Labor of love yields results

Having just handed Lee Edwards a 24-point memo on how to build a memorial in Washington, a National Parks Service official offered his own addendum: “It’s going to take longer than you think.”

That was 1995, already five years after Edwards, an author and conservative scholar who now works at the Heritage Foundation, first discussed with his wife and daughter creating a memorial to commemorate victims of communism.

Just two months after the fall of the Berlin Wall, Edwards and his family worried that “people were already beginning to forget about communism,” he said.

“When you ask someone how many people died in the Nazi Holocaust, they’ll say, ‘Six million Jews.’ That number is embedded in our memory. But ask them how many people died under communism and they have no idea there were around 100 million people.”

Edwards’s wife, Anne, suggested that a memorial should be built to help people over what Edwards calls a “general amnesia” regarding the brutality of many communistic regimes.

Almost two decades after the initial table discussion, President Bush will officially dedicate the Victims of Communism Memorial in a ceremony today. Rep. Tom Lantos (D-Calif.), a Holocaust survivor, will give the keynote address.

The memorial, located at the intersection of New Jersey and Massachusetts avenues and G Street, is a bronze recreation of the Goddess of Democracy, the Styrofoam and papier mâché statue sculpted by Chinese student protestors at Tiananmen Square and destroyed days later by the Chinese army.

 Getting the memorial built was itself a testament to the labyrinth of U.S. regulation and the efforts of a few individuals who painstakingly went through each of the 24 steps to see that it was constructed.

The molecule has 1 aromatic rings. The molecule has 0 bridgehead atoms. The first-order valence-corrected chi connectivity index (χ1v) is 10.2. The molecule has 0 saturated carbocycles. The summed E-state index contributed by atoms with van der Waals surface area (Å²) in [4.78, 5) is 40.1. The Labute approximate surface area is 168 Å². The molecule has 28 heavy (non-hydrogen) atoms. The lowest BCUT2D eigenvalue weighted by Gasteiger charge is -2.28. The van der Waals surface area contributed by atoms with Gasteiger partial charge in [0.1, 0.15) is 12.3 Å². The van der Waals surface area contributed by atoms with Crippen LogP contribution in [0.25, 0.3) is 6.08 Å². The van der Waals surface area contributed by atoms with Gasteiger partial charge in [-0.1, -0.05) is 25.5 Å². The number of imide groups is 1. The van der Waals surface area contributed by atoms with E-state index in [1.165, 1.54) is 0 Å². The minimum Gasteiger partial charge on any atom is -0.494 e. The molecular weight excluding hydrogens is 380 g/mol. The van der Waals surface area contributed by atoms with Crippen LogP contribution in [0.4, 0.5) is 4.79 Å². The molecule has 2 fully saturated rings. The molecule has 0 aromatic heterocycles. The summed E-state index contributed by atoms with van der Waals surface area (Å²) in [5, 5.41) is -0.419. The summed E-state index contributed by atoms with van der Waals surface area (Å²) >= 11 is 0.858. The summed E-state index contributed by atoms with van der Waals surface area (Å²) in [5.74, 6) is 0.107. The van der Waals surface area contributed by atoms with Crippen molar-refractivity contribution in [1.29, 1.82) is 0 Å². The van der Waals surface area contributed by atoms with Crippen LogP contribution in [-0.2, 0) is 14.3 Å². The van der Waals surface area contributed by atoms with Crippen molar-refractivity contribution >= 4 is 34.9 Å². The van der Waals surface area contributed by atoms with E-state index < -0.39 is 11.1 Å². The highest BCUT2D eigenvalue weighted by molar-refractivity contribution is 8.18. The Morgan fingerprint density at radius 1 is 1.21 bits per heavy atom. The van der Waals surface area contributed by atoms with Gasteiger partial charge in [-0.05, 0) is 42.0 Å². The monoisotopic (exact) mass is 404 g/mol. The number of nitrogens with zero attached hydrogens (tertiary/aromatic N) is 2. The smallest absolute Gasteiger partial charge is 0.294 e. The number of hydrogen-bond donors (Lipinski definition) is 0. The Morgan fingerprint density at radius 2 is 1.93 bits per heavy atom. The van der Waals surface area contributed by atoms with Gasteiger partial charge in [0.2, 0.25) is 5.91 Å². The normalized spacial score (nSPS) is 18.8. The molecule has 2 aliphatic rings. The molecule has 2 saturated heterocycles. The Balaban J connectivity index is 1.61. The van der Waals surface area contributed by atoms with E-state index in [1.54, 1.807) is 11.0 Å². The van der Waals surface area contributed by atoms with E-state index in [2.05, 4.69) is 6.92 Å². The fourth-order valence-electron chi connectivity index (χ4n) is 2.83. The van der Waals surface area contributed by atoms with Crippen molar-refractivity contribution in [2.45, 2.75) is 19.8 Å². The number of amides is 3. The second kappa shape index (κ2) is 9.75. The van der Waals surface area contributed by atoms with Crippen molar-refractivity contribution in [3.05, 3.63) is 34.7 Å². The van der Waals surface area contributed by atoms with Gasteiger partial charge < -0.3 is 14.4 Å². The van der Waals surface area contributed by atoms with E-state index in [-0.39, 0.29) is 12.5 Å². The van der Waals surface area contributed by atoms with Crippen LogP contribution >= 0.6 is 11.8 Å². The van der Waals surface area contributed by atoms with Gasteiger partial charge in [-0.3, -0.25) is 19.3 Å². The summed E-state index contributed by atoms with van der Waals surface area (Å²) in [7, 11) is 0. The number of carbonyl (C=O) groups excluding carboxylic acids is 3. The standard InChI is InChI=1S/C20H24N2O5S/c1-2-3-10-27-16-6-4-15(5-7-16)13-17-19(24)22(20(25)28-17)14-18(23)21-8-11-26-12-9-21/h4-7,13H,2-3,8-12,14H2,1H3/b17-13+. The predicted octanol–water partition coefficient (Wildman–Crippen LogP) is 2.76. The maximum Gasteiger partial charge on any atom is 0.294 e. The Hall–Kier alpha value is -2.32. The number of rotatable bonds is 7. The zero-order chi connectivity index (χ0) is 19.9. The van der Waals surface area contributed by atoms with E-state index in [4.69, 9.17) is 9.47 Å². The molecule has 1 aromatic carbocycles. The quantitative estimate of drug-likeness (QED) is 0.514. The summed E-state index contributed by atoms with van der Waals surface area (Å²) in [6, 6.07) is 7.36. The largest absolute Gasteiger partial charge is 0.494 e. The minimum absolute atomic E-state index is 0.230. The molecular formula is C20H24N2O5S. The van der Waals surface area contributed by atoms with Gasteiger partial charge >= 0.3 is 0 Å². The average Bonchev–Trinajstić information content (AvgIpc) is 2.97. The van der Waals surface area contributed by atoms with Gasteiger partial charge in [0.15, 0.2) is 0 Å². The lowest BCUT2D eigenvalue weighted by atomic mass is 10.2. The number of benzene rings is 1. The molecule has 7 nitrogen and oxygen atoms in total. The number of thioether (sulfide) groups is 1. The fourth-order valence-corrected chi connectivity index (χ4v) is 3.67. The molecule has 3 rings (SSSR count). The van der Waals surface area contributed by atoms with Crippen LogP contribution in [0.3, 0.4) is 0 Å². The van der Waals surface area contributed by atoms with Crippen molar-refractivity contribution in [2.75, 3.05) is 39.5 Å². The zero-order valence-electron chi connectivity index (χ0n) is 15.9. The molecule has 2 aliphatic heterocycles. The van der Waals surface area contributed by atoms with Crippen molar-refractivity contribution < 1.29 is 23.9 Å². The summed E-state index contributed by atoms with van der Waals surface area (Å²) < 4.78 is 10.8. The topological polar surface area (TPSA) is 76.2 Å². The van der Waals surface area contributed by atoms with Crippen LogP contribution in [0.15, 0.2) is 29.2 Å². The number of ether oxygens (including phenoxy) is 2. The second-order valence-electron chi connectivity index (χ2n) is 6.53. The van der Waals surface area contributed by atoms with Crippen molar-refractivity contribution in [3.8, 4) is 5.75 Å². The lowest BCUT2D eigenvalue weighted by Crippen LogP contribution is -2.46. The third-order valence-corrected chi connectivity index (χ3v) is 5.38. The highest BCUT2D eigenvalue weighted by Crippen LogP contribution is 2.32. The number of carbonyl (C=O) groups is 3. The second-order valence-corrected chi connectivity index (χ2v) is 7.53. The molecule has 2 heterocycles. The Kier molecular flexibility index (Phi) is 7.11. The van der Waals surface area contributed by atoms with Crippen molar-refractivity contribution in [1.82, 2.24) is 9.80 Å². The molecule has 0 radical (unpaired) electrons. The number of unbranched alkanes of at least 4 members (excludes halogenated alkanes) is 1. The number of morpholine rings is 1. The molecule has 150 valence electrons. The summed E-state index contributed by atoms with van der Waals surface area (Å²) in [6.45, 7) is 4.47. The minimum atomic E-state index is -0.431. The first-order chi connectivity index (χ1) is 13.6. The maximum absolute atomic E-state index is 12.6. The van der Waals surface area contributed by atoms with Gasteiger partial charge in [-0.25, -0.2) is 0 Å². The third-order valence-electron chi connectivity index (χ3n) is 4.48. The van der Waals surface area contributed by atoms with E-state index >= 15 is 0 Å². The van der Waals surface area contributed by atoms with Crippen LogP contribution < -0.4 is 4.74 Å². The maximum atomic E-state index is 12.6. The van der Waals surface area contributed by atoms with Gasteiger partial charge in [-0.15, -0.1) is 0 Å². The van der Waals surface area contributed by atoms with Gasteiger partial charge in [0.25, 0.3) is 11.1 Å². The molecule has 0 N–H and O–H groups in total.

Typically, the heavy lifting in Washington is in getting a bill through Congress for the president to sign. For memorials, getting the president’s signature is only Step 7, to be followed by a host of meetings with the National Capital Memorial Commission and a laundry list of other government agencies to go over site selection, environmental analysis, planning approval, construction plans, et cetera.

Step 16 lays out the following process: “After possible refinements, sponsor submits the design concept and accompanying environmental assessment to NPS [National Park Service] or GSA [General Services Administration] for approval. NPS or GSA reviews design concept, and upon concurrence, submits it to NCPC, CFA and SHPO” — the National Capital Planning Commission, the Commission of Fine Arts and the State Historic Preservation Officer, all of which also play a role.

Edwards was aided in the effort by former ambassador Lev Dobriansky. The two crafted a congressional resolution that quickly won bipartisan support.

A resolution first was introduced in May 1990, and, according to Edwards, attracted the early support of then-Sens. Jesse Helms (R-N.C.) and Claiborne Pell (D-R.I.) and Sen. Joe Lieberman (D-Conn.), as well as Rep. Dana Rohrabacher (R-Calif.), who plans to attend the ceremony today.